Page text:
Status and Trends Program

Filter Total Items: 68
Date published: May 1, 2018
Status: Active

Bird Banding Laboratory

The Bird Banding Laboratory (BBL) is an integrated scientific program supporting the collection, archiving, management and dissemination of information from banded and marked birds in North America to monitor the status and trends of resident and migratory bird populations. As birds are good indicators of the health of the environment, the status and trends of bird populations are critical for...

Date published: March 6, 2018
Status: Active

Alpine Wildlife and Snowpack Dynamics in the North Cascades

Mountain ecosystems are expected to change with continued reductions in annual snowpack that have been observed worldwide over the past half-century. Recent snow droughts in North America have been attributed to unusually warm temperatures that cause winter precipitation to fall as rain, rather than snow. Many species of alpine wildlife depend on snowpack for insulation from extreme cold and...

Date published: February 28, 2018
Status: Active

Vulnerability Assessment Frameworks

The USGS Status and Trends program assesses ecological patterns and processes within important ecological systems to understand complex environmental controls over species and ecosystems, and their vulnerability to internal and external stressors and drivers.

 

Contacts: Jake F Weltzin
Date published: February 28, 2018
Status: Active

Contaminants

Health status can often affect the size and distribution of plant and animals population across landscapes.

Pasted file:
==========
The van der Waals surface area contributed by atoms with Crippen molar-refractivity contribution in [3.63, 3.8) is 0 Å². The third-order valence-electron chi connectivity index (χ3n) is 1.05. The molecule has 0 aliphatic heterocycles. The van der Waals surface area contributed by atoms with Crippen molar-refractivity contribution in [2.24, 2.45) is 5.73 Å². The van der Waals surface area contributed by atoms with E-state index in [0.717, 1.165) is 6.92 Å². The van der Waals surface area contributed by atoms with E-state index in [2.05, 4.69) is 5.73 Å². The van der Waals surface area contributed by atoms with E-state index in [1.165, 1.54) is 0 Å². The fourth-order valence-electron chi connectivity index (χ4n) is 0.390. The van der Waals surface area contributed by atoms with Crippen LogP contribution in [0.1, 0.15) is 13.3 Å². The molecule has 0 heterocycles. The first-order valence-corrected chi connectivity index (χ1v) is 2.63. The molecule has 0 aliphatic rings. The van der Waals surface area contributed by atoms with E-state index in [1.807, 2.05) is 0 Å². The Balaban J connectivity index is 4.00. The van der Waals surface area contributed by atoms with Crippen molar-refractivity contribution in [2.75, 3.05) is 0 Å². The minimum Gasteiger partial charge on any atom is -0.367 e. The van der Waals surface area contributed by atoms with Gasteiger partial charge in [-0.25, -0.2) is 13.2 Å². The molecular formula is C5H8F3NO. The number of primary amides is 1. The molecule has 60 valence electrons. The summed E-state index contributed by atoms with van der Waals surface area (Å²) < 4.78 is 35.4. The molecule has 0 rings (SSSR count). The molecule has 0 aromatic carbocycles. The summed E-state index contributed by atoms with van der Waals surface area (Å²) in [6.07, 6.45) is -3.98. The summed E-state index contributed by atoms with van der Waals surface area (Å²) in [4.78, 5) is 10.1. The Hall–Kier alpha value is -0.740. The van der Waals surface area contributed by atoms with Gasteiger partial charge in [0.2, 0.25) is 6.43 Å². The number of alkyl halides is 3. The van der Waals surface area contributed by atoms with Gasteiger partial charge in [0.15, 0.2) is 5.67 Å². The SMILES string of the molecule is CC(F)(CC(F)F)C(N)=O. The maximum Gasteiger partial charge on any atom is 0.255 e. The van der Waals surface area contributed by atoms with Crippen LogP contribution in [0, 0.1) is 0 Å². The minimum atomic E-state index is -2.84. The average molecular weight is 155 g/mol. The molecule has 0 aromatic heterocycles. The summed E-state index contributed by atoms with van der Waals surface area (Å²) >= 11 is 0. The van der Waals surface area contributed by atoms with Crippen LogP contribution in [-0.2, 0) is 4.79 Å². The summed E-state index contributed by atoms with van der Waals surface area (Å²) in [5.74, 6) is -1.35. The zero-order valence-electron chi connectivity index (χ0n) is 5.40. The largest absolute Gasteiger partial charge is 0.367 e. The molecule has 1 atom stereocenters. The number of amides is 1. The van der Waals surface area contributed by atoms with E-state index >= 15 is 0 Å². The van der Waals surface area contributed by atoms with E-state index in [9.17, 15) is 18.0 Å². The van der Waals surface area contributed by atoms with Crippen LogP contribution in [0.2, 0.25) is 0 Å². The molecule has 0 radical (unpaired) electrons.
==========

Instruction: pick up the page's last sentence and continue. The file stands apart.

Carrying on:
Contacts: Jake F Weltzin
Date published: February 28, 2018
Status: Active

Sea-Level Rise

Coastal ecosystems greatly influence the livelihood and resilience of coastal communities and cities to external stressors such as storms or sea level change.

Contacts: Jake F Weltzin
Date published: February 28, 2018
Status: Active

Fire

Successful restoration or rehabilitation of degraded species, habitats and ecosystems requires assessments of the status and trends of the impacted system before, during and after restoration. In addition, an ecological understanding is required to inform changes in resource management activities to support restoration, as well as to assess the relative success of the restoration and to adjust...

Contacts: Jake F Weltzin
Date published: February 26, 2018
Status: Active

Decision Frameworks

Decision frameworks bring science and stakeholders needs together to determine the best way to manage natural resources.

Contacts: Jake F Weltzin
Date published: February 26, 2018
Status: Active

Biological Collections

Biological collections provide critical data to assess the history of the status, population trends, and abundance of the plants and animals around us. 

Contacts: Jake F Weltzin
Date published: February 26, 2018
Status: Active

Citizen Science

Citizen science — scientific work undertaken by members of the general public, usually in collaboration with scientific institutions — is a grassroots approach to natural science. It educates and engages the public by encouraging ordinary citizens to use their interests and their talents in tackling a wide range of real-world problems. 

Contacts: Jake F Weltzin
Date published: February 26, 2018
Status: Active

Ecosystem Services

Ecosystem services are the benefits that ecosystems provide that are valued by human users such as food, fresh water, and cultural services. Ecosystems also provide marketable goods like seafood and timber.

Contacts: Jake F Weltzin
Date published: February 26, 2018
Status: Active

Adaptive Assessments

The Status and Trends program is using adaptive assessments to understand the current condition of plants, animals, and habitats then structuring management decisions around the information learned.

Contacts: Jake F Weltzin
Date published: February 22, 2018
Status: Active

Data Analysis, Synthesis, and Delivery

The Status and Trends program provides research, technological tools, and decision support to meet the science needs of the Nation's resource managers to conserve and protect aquatic species, communities, and habitats.

Contacts: Jake F Weltzin